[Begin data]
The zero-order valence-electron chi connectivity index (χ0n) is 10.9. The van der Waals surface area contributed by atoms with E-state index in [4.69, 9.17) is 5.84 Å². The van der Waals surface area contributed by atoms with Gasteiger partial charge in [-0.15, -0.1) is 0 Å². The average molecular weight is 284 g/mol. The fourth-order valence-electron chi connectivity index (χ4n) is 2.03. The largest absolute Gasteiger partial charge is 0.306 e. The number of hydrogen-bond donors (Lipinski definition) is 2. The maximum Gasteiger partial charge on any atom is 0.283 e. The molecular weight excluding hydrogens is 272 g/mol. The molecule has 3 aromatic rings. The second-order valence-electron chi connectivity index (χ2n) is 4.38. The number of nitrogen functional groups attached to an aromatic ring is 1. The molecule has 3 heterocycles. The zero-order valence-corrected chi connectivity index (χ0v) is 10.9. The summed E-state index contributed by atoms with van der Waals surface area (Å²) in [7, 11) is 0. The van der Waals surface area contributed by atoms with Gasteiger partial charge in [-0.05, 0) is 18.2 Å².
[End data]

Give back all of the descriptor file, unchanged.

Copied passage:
The zero-order valence-electron chi connectivity index (χ0n) is 10.9. The van der Waals surface area contributed by atoms with E-state index in [4.69, 9.17) is 5.84 Å². The van der Waals surface area contributed by atoms with Gasteiger partial charge in [-0.15, -0.1) is 0 Å². The average molecular weight is 284 g/mol. The fourth-order valence-electron chi connectivity index (χ4n) is 2.03. The largest absolute Gasteiger partial charge is 0.306 e. The number of hydrogen-bond donors (Lipinski definition) is 2. The maximum Gasteiger partial charge on any atom is 0.283 e. The molecular weight excluding hydrogens is 272 g/mol. The molecule has 3 aromatic rings. The second-order valence-electron chi connectivity index (χ2n) is 4.38. The number of nitrogen functional groups attached to an aromatic ring is 1. The molecule has 3 heterocycles. The zero-order valence-corrected chi connectivity index (χ0v) is 10.9. The summed E-state index contributed by atoms with van der Waals surface area (Å²) in [7, 11) is 0. The van der Waals surface area contributed by atoms with Gasteiger partial charge in [-0.05, 0) is 18.2 Å².